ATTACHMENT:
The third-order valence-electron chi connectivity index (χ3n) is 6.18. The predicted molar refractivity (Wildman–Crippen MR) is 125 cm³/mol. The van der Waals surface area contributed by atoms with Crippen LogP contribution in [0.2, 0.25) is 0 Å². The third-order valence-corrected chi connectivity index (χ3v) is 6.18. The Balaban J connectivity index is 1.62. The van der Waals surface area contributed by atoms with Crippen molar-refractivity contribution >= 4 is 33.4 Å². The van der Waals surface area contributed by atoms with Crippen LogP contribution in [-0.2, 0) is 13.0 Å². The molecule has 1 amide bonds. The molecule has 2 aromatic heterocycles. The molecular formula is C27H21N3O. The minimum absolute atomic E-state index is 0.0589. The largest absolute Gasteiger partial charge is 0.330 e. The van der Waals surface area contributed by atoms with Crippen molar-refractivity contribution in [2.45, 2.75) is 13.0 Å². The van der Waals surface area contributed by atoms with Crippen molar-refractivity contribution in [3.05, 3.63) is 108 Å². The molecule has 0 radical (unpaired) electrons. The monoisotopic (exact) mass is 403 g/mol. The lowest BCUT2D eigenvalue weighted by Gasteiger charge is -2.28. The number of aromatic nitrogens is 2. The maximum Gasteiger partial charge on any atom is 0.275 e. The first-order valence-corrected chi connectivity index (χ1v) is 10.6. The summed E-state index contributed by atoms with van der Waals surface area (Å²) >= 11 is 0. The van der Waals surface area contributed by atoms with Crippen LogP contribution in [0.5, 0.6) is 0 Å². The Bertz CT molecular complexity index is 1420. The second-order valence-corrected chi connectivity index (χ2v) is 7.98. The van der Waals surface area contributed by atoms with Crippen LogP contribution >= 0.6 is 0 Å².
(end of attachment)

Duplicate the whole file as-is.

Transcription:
The third-order valence-electron chi connectivity index (χ3n) is 6.18. The predicted molar refractivity (Wildman–Crippen MR) is 125 cm³/mol. The van der Waals surface area contributed by atoms with Crippen LogP contribution in [0.2, 0.25) is 0 Å². The third-order valence-corrected chi connectivity index (χ3v) is 6.18. The Balaban J connectivity index is 1.62. The van der Waals surface area contributed by atoms with Crippen molar-refractivity contribution >= 4 is 33.4 Å². The van der Waals surface area contributed by atoms with Crippen LogP contribution in [-0.2, 0) is 13.0 Å². The molecule has 1 amide bonds. The molecule has 2 aromatic heterocycles. The molecular formula is C27H21N3O. The minimum absolute atomic E-state index is 0.0589. The largest absolute Gasteiger partial charge is 0.330 e. The van der Waals surface area contributed by atoms with Crippen molar-refractivity contribution in [2.45, 2.75) is 13.0 Å². The van der Waals surface area contributed by atoms with Crippen molar-refractivity contribution in [3.05, 3.63) is 108 Å². The molecule has 0 radical (unpaired) electrons. The monoisotopic (exact) mass is 403 g/mol. The lowest BCUT2D eigenvalue weighted by Gasteiger charge is -2.28. The number of aromatic nitrogens is 2. The maximum Gasteiger partial charge on any atom is 0.275 e. The first-order valence-corrected chi connectivity index (χ1v) is 10.6. The summed E-state index contributed by atoms with van der Waals surface area (Å²) >= 11 is 0. The van der Waals surface area contributed by atoms with Crippen LogP contribution in [0.5, 0.6) is 0 Å². The Bertz CT molecular complexity index is 1420. The second-order valence-corrected chi connectivity index (χ2v) is 7.98. The van der Waals surface area contributed by atoms with Crippen LogP contribution >= 0.6 is 0 Å².